Friday, 16 November 2012

Equality, Diversity & Simulation

I attended a three-hour equality and diversity (E&D) workshop this week. I would like to say that this was because I have a real interest in E&D. However my reason for attending was as a requirement for my position as centre director (and hence job interviewer). I had mentally prepared myself for a tedious, mind-numbing session and physically prepared myself by having a double shot of coffee in my mocha.

And  yes, there, as expected, is the PowerPoint presentation; there is the soft toy thrown from participant to participant as a signal for whose turn it is to speak; there is the "share with us one thing you're passionate about"... So far, so familiar, so conventional. 

But, in the second half of the workshop, a surprise: a DVD about a lady called Jane Elliott. Jane, a schoolteacher, ran an exercise with the kids in her class to show how easy it is to discriminate, how quickly we adopt a position of superiority or inferiority and the effects of this discrimination on both parties.

What has this got to do with simulation?

The first thing that struck me was that all of the mannequins we use at the SCSC are "white", although other skin colours are available. In terms of reflecting the local population, the latest available figures for the NHS Forth Valley area are from the 2001 census, where 3180 (1.14%) of people recorded themselves as belonging to an ethnic group other than white. In Scotland as a whole (in 2001) 2% of people were minority ethnic. So perhaps this is not an issue? Perhaps simulation centres in parts of the UK with higher proportions of ethnic minorities reflect this within their mannequin population?

The next thing that struck me was Jane Elliott's discussion about power (in the DVD she compares the power (or perceived power) that an older, tall, white man has with the power that a young, smaller, black woman has.) One of my interests within simulation is power inequalities and I have almost totally focused on the power inequalities between professional grades (nurse vs. doctor, consultant vs. trainee, etc.). Jane broadened my horizons to include the way we might treat those who (for example) are of a different skin colour or nationality or those who have a visual or mobility impairment.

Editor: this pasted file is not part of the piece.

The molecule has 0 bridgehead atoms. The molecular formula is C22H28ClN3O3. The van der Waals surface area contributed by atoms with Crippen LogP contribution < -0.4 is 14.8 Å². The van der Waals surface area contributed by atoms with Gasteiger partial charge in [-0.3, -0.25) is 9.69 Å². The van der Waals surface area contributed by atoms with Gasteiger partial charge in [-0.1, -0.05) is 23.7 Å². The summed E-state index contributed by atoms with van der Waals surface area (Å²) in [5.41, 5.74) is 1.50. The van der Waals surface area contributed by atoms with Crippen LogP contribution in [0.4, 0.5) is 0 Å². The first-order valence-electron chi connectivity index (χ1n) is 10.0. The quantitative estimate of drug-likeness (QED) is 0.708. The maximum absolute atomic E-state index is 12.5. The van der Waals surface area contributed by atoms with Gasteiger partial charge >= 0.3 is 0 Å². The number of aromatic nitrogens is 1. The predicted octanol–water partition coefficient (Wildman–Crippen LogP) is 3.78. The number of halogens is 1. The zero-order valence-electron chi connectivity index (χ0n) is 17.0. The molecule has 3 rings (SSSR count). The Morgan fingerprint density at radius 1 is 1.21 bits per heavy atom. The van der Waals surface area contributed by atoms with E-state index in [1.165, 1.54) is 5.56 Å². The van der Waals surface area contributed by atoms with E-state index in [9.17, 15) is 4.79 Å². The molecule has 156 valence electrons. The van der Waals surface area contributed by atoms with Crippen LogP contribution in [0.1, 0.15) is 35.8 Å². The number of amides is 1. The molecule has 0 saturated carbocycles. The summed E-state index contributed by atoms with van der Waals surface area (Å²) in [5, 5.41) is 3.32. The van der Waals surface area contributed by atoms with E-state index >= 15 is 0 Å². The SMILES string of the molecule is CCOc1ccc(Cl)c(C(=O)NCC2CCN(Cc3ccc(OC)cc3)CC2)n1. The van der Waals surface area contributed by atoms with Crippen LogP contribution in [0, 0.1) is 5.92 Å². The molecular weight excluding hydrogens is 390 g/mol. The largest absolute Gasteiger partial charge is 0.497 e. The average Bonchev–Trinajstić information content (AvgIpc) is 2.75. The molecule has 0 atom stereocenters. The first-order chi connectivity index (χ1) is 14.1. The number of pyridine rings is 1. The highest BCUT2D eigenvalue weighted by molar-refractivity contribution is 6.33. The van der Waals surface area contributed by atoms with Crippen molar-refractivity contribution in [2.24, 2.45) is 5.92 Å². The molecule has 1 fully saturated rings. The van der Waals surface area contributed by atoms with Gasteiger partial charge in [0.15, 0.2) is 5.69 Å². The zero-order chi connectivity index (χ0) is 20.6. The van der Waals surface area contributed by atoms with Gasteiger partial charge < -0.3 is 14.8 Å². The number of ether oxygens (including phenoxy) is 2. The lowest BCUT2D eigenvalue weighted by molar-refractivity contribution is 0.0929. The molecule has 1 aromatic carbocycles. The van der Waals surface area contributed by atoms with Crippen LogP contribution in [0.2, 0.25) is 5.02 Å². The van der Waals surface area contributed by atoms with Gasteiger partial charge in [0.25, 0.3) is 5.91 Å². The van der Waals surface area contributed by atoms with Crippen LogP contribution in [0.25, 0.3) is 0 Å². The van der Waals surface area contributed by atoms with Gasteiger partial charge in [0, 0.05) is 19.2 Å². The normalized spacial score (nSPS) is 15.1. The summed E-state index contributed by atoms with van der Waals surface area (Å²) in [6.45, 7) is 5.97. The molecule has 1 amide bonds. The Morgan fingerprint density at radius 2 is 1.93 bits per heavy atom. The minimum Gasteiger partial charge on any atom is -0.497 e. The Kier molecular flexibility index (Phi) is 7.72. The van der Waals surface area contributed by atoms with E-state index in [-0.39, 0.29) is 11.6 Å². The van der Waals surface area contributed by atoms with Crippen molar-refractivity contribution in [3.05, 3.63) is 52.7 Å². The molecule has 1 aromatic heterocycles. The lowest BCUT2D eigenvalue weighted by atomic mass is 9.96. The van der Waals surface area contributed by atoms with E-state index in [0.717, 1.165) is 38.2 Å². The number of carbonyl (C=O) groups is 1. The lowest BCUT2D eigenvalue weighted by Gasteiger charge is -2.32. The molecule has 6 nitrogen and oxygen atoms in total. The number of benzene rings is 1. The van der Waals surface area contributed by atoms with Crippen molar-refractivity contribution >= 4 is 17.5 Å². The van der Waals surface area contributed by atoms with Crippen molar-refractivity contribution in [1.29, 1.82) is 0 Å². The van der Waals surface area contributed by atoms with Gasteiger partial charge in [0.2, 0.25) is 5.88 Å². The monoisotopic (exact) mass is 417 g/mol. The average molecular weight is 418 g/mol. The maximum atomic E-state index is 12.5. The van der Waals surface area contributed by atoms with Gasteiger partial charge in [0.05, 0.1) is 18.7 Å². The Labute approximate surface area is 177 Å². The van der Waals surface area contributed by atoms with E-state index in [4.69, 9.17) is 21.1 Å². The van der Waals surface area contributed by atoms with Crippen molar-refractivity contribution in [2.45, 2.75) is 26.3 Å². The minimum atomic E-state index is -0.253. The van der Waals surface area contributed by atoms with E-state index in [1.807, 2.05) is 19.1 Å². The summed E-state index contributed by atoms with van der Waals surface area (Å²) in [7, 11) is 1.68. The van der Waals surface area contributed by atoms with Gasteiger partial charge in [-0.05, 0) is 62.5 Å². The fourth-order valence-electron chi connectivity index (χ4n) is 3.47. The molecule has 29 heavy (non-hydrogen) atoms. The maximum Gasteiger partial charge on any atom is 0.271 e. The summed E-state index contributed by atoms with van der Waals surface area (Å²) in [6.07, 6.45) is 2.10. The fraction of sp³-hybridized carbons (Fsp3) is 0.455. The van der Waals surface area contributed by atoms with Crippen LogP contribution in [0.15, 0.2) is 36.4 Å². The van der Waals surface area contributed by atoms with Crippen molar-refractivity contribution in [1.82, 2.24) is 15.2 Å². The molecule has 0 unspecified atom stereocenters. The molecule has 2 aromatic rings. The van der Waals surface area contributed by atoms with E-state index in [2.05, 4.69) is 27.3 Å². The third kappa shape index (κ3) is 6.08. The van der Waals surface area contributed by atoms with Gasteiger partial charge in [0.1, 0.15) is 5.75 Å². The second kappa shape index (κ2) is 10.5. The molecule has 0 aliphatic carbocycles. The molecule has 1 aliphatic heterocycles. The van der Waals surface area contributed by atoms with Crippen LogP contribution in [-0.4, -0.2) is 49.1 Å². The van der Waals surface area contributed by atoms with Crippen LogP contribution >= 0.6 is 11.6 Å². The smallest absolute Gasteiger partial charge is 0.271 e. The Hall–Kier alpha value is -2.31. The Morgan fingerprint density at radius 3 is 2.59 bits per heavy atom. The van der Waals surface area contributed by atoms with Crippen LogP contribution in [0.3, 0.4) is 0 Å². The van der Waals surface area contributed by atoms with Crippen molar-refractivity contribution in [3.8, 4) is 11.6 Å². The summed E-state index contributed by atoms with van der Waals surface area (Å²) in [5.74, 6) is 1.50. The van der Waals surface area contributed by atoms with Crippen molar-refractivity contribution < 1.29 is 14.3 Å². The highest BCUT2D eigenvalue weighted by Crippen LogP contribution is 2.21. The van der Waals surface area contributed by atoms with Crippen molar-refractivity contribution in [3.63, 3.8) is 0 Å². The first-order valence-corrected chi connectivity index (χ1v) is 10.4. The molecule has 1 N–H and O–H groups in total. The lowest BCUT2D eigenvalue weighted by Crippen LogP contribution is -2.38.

Simulation, as Gaba says, is a technique. It is not the solution to all problems, it cannot solve the problem of discrimination. However, active or passive discrimination by staff against patients (see for example the 2007 CEMACH report) or by staff against other staff, may result in patient harm.  We can (and should) therefore use the scenarios we run in our simulation centres to focus on all aspects of care which may reduce (or improve) patient safety including the ideas surrounding equality and diversity.

(Footnote: I would be interested to know if anybody out there uses E&D issues in any scenarios within their simulation centre.)

1 comment:

  1. Update: The latest (2011) census tells us that now 4% of people in Scotland are from ethnic minority groups, up from 2% in 2001.